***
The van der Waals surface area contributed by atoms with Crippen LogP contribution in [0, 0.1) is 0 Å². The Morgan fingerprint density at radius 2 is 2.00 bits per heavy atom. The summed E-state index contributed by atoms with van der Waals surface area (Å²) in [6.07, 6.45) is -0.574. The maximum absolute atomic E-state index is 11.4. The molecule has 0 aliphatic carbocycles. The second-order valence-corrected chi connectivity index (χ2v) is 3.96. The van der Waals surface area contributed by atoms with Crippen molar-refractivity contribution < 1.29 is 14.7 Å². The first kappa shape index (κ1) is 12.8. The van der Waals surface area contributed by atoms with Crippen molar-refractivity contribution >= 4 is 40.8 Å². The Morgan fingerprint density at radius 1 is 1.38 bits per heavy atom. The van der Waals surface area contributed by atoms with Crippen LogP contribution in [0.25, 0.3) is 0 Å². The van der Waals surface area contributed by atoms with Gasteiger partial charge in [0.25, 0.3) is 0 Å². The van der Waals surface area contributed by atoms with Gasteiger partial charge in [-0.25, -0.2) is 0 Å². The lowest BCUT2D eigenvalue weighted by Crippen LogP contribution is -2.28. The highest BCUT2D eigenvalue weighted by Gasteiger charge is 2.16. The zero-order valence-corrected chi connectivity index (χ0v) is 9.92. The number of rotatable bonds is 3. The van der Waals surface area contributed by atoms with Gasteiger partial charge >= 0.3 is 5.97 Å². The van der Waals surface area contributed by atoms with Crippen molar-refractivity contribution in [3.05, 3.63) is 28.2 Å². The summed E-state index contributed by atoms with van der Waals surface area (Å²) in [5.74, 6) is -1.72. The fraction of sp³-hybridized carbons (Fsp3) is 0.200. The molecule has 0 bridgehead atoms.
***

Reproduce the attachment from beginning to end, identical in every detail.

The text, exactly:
The van der Waals surface area contributed by atoms with Crippen LogP contribution in [0, 0.1) is 0 Å². The Morgan fingerprint density at radius 2 is 2.00 bits per heavy atom. The summed E-state index contributed by atoms with van der Waals surface area (Å²) in [6.07, 6.45) is -0.574. The maximum absolute atomic E-state index is 11.4. The molecule has 0 aliphatic carbocycles. The second-order valence-corrected chi connectivity index (χ2v) is 3.96. The van der Waals surface area contributed by atoms with Crippen molar-refractivity contribution < 1.29 is 14.7 Å². The first kappa shape index (κ1) is 12.8. The van der Waals surface area contributed by atoms with Crippen molar-refractivity contribution >= 4 is 40.8 Å². The Morgan fingerprint density at radius 1 is 1.38 bits per heavy atom. The van der Waals surface area contributed by atoms with Crippen LogP contribution in [0.25, 0.3) is 0 Å². The van der Waals surface area contributed by atoms with Gasteiger partial charge in [0.25, 0.3) is 0 Å². The van der Waals surface area contributed by atoms with Gasteiger partial charge in [-0.25, -0.2) is 0 Å². The lowest BCUT2D eigenvalue weighted by Crippen LogP contribution is -2.28. The highest BCUT2D eigenvalue weighted by Gasteiger charge is 2.16. The zero-order valence-corrected chi connectivity index (χ0v) is 9.92. The number of rotatable bonds is 3. The van der Waals surface area contributed by atoms with Gasteiger partial charge >= 0.3 is 5.97 Å². The van der Waals surface area contributed by atoms with Crippen molar-refractivity contribution in [3.05, 3.63) is 28.2 Å². The summed E-state index contributed by atoms with van der Waals surface area (Å²) in [5.74, 6) is -1.72. The fraction of sp³-hybridized carbons (Fsp3) is 0.200. The molecule has 0 bridgehead atoms.